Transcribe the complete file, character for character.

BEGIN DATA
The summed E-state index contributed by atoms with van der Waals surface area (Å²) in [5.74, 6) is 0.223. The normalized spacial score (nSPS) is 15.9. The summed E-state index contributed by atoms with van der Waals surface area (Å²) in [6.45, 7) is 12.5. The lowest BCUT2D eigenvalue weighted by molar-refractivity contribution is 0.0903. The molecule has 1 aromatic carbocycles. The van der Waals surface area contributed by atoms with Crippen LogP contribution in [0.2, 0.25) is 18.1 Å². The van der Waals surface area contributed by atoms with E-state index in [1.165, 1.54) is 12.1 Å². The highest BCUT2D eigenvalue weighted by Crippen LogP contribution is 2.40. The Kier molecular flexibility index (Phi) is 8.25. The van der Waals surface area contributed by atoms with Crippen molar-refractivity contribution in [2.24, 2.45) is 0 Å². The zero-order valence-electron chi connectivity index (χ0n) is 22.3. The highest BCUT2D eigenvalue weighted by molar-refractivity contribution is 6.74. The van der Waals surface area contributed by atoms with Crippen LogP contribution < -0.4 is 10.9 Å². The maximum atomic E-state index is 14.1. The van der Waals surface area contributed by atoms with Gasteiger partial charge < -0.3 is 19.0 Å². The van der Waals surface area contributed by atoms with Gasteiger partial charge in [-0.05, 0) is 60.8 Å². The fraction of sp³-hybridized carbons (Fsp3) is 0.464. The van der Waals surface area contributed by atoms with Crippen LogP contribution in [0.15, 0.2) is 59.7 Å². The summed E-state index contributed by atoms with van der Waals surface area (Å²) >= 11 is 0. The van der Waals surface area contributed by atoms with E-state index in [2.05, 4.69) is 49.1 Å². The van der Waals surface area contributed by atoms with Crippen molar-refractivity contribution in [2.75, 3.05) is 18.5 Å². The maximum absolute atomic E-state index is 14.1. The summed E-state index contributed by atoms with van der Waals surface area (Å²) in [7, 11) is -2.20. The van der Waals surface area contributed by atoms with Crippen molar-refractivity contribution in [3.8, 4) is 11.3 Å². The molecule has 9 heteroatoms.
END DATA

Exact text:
The summed E-state index contributed by atoms with van der Waals surface area (Å²) in [5.74, 6) is 0.223. The normalized spacial score (nSPS) is 15.9. The summed E-state index contributed by atoms with van der Waals surface area (Å²) in [6.45, 7) is 12.5. The lowest BCUT2D eigenvalue weighted by molar-refractivity contribution is 0.0903. The molecule has 1 aromatic carbocycles. The van der Waals surface area contributed by atoms with Crippen LogP contribution in [0.2, 0.25) is 18.1 Å². The van der Waals surface area contributed by atoms with E-state index in [1.165, 1.54) is 12.1 Å². The highest BCUT2D eigenvalue weighted by Crippen LogP contribution is 2.40. The Kier molecular flexibility index (Phi) is 8.25. The van der Waals surface area contributed by atoms with Crippen molar-refractivity contribution in [2.24, 2.45) is 0 Å². The zero-order valence-electron chi connectivity index (χ0n) is 22.3. The highest BCUT2D eigenvalue weighted by molar-refractivity contribution is 6.74. The van der Waals surface area contributed by atoms with Crippen LogP contribution < -0.4 is 10.9 Å². The maximum atomic E-state index is 14.1. The van der Waals surface area contributed by atoms with Gasteiger partial charge < -0.3 is 19.0 Å². The van der Waals surface area contributed by atoms with Gasteiger partial charge in [-0.05, 0) is 60.8 Å². The fraction of sp³-hybridized carbons (Fsp3) is 0.464. The van der Waals surface area contributed by atoms with Crippen LogP contribution in [0.15, 0.2) is 59.7 Å². The summed E-state index contributed by atoms with van der Waals surface area (Å²) >= 11 is 0. The van der Waals surface area contributed by atoms with E-state index in [2.05, 4.69) is 49.1 Å². The van der Waals surface area contributed by atoms with Crippen molar-refractivity contribution in [2.75, 3.05) is 18.5 Å². The maximum absolute atomic E-state index is 14.1. The summed E-state index contributed by atoms with van der Waals surface area (Å²) in [7, 11) is -2.20. The van der Waals surface area contributed by atoms with Crippen molar-refractivity contribution in [3.8, 4) is 11.3 Å². The molecule has 9 heteroatoms.